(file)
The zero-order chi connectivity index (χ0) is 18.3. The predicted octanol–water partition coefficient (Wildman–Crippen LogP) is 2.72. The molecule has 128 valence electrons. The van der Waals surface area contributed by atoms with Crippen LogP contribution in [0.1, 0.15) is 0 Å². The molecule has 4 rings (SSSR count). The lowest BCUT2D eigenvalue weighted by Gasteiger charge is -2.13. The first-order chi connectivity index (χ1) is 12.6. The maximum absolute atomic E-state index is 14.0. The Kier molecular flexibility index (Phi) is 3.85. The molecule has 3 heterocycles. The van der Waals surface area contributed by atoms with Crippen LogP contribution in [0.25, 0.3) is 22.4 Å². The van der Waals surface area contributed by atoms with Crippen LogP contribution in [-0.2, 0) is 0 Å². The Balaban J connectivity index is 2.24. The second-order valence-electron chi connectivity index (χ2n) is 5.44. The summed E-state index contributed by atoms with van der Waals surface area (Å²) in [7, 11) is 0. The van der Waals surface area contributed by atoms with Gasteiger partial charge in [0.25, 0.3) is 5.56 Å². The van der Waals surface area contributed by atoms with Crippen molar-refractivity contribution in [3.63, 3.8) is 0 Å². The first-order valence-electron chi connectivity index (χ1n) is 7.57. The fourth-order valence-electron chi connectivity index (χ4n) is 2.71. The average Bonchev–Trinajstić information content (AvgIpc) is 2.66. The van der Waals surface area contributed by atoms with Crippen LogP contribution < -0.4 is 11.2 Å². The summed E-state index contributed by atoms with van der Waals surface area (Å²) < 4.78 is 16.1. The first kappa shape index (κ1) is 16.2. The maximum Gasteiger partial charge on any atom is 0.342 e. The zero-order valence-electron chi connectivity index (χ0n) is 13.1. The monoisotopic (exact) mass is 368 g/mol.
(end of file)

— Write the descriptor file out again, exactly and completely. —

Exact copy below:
The zero-order chi connectivity index (χ0) is 18.3. The predicted octanol–water partition coefficient (Wildman–Crippen LogP) is 2.72. The molecule has 128 valence electrons. The van der Waals surface area contributed by atoms with Crippen LogP contribution in [0.1, 0.15) is 0 Å². The molecule has 4 rings (SSSR count). The lowest BCUT2D eigenvalue weighted by Gasteiger charge is -2.13. The first-order chi connectivity index (χ1) is 12.6. The maximum absolute atomic E-state index is 14.0. The Kier molecular flexibility index (Phi) is 3.85. The molecule has 3 heterocycles. The van der Waals surface area contributed by atoms with Crippen LogP contribution in [0.25, 0.3) is 22.4 Å². The van der Waals surface area contributed by atoms with Crippen LogP contribution in [-0.2, 0) is 0 Å². The Balaban J connectivity index is 2.24. The second-order valence-electron chi connectivity index (χ2n) is 5.44. The summed E-state index contributed by atoms with van der Waals surface area (Å²) in [7, 11) is 0. The van der Waals surface area contributed by atoms with Gasteiger partial charge in [0.25, 0.3) is 5.56 Å². The van der Waals surface area contributed by atoms with Crippen molar-refractivity contribution in [3.63, 3.8) is 0 Å². The first-order valence-electron chi connectivity index (χ1n) is 7.57. The fourth-order valence-electron chi connectivity index (χ4n) is 2.71. The average Bonchev–Trinajstić information content (AvgIpc) is 2.66. The van der Waals surface area contributed by atoms with Crippen LogP contribution < -0.4 is 11.2 Å². The summed E-state index contributed by atoms with van der Waals surface area (Å²) < 4.78 is 16.1. The first kappa shape index (κ1) is 16.2. The maximum Gasteiger partial charge on any atom is 0.342 e. The zero-order valence-electron chi connectivity index (χ0n) is 13.1. The monoisotopic (exact) mass is 368 g/mol.